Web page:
By Stan Friedman
CHICAGO, IL (December 9, 2016) – Zoey Tizon, a North Park University student who was hosed down by police using water cannons in subfreezing temperatures at the Standing Rock Sioux Reservation in North Dakota last month, said she is excited that the Army Corp of Engineers refused to grant a final construction permit for the Dakota Access Pipeline project (DAPL) last Sunday, but she remains cautious about the future.
“It is a time for celebrating,” said Tizon, who had helped organize more than 20 North Park students to travel to the reservation. But she noted that the Corp’s refusal to grant a key easement was only temporary so more studies could be conducted on possible environmental impacts. Native Americans have opposed the project because it passes near tribal lands and under the Missouri River, and they fear potential harm to their water supply.
Caleb McIlraith, who attends Gathering House Covenant Church (Spokane, Wash.), said he felt “relief followed by apprehension” when he heard the news about the Corp’s decision. “I don’t feel super trusting,” he added.
I think this news of easement denial is gift and grace, especially in the midst of what may turn out to be a long a bitter winter,” said Mark Tao, pastor of Immanuel Covenant Church in Chicago, who joined at least 500 clergy from around the country who traveled to Standing Rock in early November. “Maybe it will even allow some to leave the frigid conditions of camp for a while. But there isn’t a doubt in my mind that there will be a need to remain further.”
Tao pointed to the statement released last Sunday by the pipeline’s operator Energy Transfer Partners, which declared the company is “fully committed to ensuring that this vital project is brought to completion and fully expect to complete construction of the pipeline without any additional rerouting in and around Lake Oahe. Nothing this Administration has done today changes that in any way.”
The Covenanters were among thousands of people who have joined the tribes, who view themselves as “water protectors” rather than protestors. They refer to the people who joined them as “friends.”
During their times at the camp—most stayed for less than a week—the Covenanters helped with supportive duties such as splitting firewood and sorting donations of food and clothing. For the most part, only Native Americans were involved in the civil disobedience at the front lines, which actually took up a small piece of land around a bridge.
Tizon was doused with water while bringing blankets and dry clothes to others who had been soaked on the front lines the night of November 20. Police in riot gear also fired tear gas, rubber bullets, and concussion grenades to keep activists from crossing a bridge to the construction site. Police said protesters had acted threateningly, but others at the scene deny the claim.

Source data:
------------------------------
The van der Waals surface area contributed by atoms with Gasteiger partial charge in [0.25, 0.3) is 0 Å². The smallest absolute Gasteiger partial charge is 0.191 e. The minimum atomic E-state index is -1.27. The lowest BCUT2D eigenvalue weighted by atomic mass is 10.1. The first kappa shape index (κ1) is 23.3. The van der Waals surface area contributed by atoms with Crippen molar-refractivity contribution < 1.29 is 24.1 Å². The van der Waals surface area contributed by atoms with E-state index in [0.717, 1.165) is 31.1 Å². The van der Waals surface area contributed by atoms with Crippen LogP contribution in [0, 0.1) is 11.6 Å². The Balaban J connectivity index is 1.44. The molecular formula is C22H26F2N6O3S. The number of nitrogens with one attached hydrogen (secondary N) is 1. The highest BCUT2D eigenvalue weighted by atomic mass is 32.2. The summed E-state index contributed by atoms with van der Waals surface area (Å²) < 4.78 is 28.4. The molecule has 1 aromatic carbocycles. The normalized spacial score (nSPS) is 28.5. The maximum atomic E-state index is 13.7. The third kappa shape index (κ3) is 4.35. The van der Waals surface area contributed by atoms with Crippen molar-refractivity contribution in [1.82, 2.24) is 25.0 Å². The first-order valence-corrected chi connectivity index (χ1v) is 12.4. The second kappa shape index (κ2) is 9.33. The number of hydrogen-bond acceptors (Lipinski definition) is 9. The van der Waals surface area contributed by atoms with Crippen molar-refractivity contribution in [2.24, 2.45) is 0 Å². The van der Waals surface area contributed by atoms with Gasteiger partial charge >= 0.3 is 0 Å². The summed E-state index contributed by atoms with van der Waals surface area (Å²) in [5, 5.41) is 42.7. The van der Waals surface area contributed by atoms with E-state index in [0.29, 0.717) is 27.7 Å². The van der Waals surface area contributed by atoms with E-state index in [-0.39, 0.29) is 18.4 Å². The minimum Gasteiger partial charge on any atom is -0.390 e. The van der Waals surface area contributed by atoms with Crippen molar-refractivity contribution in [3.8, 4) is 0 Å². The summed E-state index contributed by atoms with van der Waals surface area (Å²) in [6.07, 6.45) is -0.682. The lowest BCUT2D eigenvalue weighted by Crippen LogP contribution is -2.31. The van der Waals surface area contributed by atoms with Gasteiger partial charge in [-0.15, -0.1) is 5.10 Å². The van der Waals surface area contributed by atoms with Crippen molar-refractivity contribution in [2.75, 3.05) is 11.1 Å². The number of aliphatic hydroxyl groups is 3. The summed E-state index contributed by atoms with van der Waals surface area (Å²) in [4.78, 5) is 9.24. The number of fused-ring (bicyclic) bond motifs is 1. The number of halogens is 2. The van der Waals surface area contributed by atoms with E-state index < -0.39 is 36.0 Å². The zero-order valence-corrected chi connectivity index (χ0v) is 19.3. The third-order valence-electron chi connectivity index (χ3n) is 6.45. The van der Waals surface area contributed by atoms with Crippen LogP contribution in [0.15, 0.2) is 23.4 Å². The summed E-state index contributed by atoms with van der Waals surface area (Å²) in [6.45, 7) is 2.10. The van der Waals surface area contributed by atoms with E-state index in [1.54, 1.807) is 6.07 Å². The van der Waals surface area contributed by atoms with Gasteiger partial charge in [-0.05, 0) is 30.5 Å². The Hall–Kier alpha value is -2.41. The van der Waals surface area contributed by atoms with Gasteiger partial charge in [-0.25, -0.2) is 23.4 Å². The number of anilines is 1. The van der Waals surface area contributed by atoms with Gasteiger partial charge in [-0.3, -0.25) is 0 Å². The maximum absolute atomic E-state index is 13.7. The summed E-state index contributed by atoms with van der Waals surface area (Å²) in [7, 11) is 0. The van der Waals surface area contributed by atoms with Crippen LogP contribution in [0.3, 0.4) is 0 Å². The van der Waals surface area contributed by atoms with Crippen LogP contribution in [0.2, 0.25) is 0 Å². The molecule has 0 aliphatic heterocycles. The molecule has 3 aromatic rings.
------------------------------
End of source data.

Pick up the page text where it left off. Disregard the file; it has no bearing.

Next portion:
Tizon said that it was difficult to remove clothes from people who had been brought back to medical tents because the drenched garments had frozen stiff.
All of the Covenanters said they were inspired by the tribes’ determination that the entire effort be covered in prayer. The campaign by the Native Americans started April 1 with a nearly 30-mile prayer ride on horseback.
A writer for Religion News Service noted, “That prayer has continued in the camps since then: communal prayers in the morning and evening and at mealtimes; prayers in vigils and in songs; prayers while sage, cedar and tobacco are burned.” She added, “And the Standing Rock Sioux have invited all people to join.”
“Just the emphasis on prayer all day and all night in song and dance was so powerful,” said Taylor McIlraith, Caleb’s wife. “They prayed for everyone, including the people who disagreed with them.”
Most of the people who arrived to help have done so for reasons that include environmentalism and to protest historic injustices against Native Americans. The tribes share those concerns but their actions are most rooted in the integral connection between their faith and land, Tao said.
Covenanters also said they admired that the Native Americans had committed to nonviolence and people were expected to take part in special training. “If you weren’t committed to nonviolence, they wanted you to leave,” Tizon said.
Tao said he is committed to doing what he can to bring attention to the situation at the reservation but also to injustices committed against Native Americans.
“We have to keep pressing in, keep expressing solidarity, keep doing that hard work of laboring for what is ethical, right, and just and protesting what is wrong, unethical, and unjust in our world,” he said. “We need to discuss how we might or might not be complicit in these kinds of patterns and social tapestry of our nation.”